Estrogen has been comprehensively studied as a neuroprotective agent in women, animals, and a variety of in vitro models of neural injury and degeneration. Most data suggest that estrogen can benefit the ischemic brain and reduce cell death. However, recent data from the Women's Health Initiative have raised concerns about the utility and safety of chronic estrogen use in women. While estrogen is a potent and reproducible neuroprotectant in animals and in vitro, its current administration in women has had unanticipated and paradoxical effects. Nonetheless, estrogen's diverse actions make it an ideal prototype for developing new neuroprotectants such as selective estrogen receptor modulators (SERMs). SERMs represent a class of drugs with mixed estrogen agonistic and antagonistic activity. Experimental and clinical data suggest a neuroprotective role for SERMs in normal and injured brain. The discrepancy among observational studies, preclinical data, and clinical trials emphasizes the need for further study of the mechanisms leading to the increased incidence of stroke observed in postmenopausal women. Research is still needed to optimize combined or estrogen alone hormone replacement therapy options as well as the prevention/management of cerebrovascular/central nervous system disorders. This review critiques estrogen and SERMs' neuroprotective potential in experimental and clinical studies of stroke and cerebrovascular disease.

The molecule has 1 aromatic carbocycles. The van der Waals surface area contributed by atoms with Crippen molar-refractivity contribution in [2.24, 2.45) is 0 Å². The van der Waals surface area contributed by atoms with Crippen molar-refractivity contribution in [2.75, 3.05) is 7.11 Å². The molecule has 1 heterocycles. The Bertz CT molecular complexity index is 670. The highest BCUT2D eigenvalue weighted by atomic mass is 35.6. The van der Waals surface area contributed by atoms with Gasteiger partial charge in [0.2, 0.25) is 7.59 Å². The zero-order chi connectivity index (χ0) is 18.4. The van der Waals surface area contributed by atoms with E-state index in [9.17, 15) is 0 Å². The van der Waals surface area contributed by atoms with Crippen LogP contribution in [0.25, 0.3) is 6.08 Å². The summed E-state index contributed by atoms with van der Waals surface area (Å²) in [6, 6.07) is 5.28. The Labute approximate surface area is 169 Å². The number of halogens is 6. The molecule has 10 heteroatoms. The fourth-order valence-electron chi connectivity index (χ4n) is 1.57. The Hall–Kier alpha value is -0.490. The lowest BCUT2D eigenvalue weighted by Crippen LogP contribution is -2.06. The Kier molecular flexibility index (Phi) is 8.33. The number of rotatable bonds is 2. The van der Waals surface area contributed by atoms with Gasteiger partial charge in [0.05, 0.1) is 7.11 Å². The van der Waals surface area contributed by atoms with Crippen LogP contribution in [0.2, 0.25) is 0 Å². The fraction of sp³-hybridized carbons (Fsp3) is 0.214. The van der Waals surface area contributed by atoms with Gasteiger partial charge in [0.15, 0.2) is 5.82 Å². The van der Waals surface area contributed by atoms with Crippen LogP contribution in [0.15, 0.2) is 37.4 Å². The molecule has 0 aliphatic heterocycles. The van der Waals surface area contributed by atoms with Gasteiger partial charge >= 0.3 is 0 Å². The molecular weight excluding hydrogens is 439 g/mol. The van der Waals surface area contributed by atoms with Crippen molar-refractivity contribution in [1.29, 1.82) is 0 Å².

- Cerebral ischemia
- Hormone replacement therapy
- Selective estrogen receptor modulators
ASJC Scopus subject areas
- Endocrinology, Diabetes and Metabolism